Gauteng Roads and Transport MEC Ismail Vadi. File photo: Independent Media

Bonga Majola, a senior official of the Gauteng Department of Roads and Transport, has won the first round of his legal fight against his political boss, MEC Ismail Vadi, in the Johannesburg Labour Court.

Majola took Vadi to the Labour Court claiming that the decision to place him on suspension was made by his head of department, Ronald Swartz, purely due to his decision to blow the whistle on alleged acts of fraud and corruption in the department.

He said Swartz placed him on suspension after he had handed a dossier dated June 14 to Gauteng Premier David Makhura, in which he outlined how more than R26.5 million was paid out as “advanced payment” to a company called Lubbe Construction between January and April 2017. 

He said Swartz was aware of the illegal transaction but did nothing.

Majola handed another dossier to Makhura, dated June 28, in which he gave substantive details about the alleged fraud.

In the June 28 dossier, Majola included a letter from Knight Piesold Consulting, an engineering firm, which corroborates his version that departmental officials had made numerous advance payments to Lubbe Construction and listed them as payments for work done, but nothing was shown for it.

Majola argued in his court papers that he was served with a notice of precautionary suspension on July 4 this year. The official notice was dated June 30, two days after he handed the dossier to Makhura.

One of the charges against Majola states: “You have consistently knowingly made false and unsubstantiated allegations and accusations against the HoD (Swartz) and other officials, thereby impugning their integrity and bringing the department into disrepute.”

Despite the charge, Swartz, who wrote the notice of suspension, said his decision to take disciplinary action was not a result of the disclosures he made to the premier.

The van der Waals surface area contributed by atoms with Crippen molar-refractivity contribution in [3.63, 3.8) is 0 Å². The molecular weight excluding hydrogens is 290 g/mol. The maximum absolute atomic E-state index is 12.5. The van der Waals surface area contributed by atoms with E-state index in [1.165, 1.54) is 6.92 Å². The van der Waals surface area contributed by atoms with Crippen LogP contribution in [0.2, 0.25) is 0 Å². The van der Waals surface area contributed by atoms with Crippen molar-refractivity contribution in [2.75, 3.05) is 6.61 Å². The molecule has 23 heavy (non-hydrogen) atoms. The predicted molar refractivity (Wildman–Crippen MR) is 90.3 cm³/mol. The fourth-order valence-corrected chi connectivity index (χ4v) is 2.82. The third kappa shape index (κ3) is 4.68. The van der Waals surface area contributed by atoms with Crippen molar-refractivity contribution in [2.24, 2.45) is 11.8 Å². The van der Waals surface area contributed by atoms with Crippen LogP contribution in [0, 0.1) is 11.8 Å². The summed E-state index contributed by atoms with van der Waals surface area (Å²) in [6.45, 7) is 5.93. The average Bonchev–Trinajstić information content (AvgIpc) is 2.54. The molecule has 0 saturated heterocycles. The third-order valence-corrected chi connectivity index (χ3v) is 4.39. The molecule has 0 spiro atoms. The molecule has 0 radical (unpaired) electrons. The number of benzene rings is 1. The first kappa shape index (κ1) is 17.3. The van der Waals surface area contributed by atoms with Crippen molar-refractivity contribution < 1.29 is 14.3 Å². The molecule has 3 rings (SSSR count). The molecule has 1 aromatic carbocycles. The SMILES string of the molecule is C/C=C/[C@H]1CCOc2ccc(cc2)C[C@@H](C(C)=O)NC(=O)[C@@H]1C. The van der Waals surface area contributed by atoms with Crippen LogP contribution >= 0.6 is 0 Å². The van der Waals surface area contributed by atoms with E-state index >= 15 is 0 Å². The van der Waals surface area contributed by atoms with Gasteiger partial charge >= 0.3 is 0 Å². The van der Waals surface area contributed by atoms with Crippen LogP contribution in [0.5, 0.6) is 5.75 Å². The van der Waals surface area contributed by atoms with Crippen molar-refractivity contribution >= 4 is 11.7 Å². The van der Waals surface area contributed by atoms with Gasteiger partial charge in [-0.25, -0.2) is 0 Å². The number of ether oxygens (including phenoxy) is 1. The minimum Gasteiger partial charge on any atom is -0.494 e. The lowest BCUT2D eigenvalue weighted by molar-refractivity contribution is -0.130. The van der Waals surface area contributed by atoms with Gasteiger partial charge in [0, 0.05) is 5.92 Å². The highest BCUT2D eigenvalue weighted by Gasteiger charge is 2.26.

But Majola disagreed.

“My reasonable belief was based on the facts that I had provided in the letter of disclosure. Furthermore, it was in the public interest and good governance that I made the disclosures. I did not stand to make any personal benefit, nor did I commit any offence or misconduct in the process of making the disclosures.

“Upon making the disclosures, I did not receive any allegation of improper motivation on my part. Nothing was made explicit in advance and put squarely to me by the affected parties in this regard, to whom I had circulated my memorandum,” the court papers stated.

The matter was due to be heard yesterday, but the department had failed to furnish the court with its answering affidavit.

State attorney Herminah Maponya told the court that the department was asking for more time to file its affidavit.

The court also heard that the department wanted to continue using the services of private attorneys as well as the services of senior counsel advocate Vas Soni in this matter.

Insisting on the use of private attorneys, Maponya said the department was of the view that those lawyers have extensive knowledge of the numerous cases involving it and Majola.

This was challenged by Majola’s legal counsel advocate Bart Ford, who said that if Soni was given a legal brief, he was supposed to have been in court yesterday, in accordance with Bar Council rules.

The court made a costs-order ruling against Vadi due to his department’s failure to furnish a replying affidavit. The case was postponed to September 14.